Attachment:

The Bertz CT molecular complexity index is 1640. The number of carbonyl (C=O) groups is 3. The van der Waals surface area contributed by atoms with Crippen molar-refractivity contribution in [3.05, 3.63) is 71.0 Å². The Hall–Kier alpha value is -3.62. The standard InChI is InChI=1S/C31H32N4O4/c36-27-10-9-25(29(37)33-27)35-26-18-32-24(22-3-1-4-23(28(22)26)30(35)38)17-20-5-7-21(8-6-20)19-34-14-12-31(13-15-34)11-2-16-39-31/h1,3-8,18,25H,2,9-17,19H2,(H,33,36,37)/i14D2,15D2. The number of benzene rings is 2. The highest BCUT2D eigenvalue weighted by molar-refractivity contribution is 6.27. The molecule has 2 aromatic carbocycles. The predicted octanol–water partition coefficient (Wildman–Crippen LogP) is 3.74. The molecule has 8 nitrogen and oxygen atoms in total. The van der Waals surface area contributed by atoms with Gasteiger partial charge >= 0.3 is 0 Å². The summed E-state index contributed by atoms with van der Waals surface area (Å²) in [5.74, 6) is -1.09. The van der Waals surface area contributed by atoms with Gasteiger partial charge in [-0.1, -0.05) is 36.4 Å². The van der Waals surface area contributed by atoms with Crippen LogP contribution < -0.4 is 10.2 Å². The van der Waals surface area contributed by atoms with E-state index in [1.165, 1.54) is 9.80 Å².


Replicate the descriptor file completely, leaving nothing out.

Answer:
The Bertz CT molecular complexity index is 1640. The number of carbonyl (C=O) groups is 3. The van der Waals surface area contributed by atoms with Crippen molar-refractivity contribution in [3.05, 3.63) is 71.0 Å². The Hall–Kier alpha value is -3.62. The standard InChI is InChI=1S/C31H32N4O4/c36-27-10-9-25(29(37)33-27)35-26-18-32-24(22-3-1-4-23(28(22)26)30(35)38)17-20-5-7-21(8-6-20)19-34-14-12-31(13-15-34)11-2-16-39-31/h1,3-8,18,25H,2,9-17,19H2,(H,33,36,37)/i14D2,15D2. The number of benzene rings is 2. The highest BCUT2D eigenvalue weighted by molar-refractivity contribution is 6.27. The molecule has 2 aromatic carbocycles. The predicted octanol–water partition coefficient (Wildman–Crippen LogP) is 3.74. The molecule has 8 nitrogen and oxygen atoms in total. The van der Waals surface area contributed by atoms with Gasteiger partial charge >= 0.3 is 0 Å². The summed E-state index contributed by atoms with van der Waals surface area (Å²) in [5.74, 6) is -1.09. The van der Waals surface area contributed by atoms with Gasteiger partial charge in [-0.1, -0.05) is 36.4 Å². The van der Waals surface area contributed by atoms with Crippen LogP contribution < -0.4 is 10.2 Å². The van der Waals surface area contributed by atoms with E-state index in [1.165, 1.54) is 9.80 Å².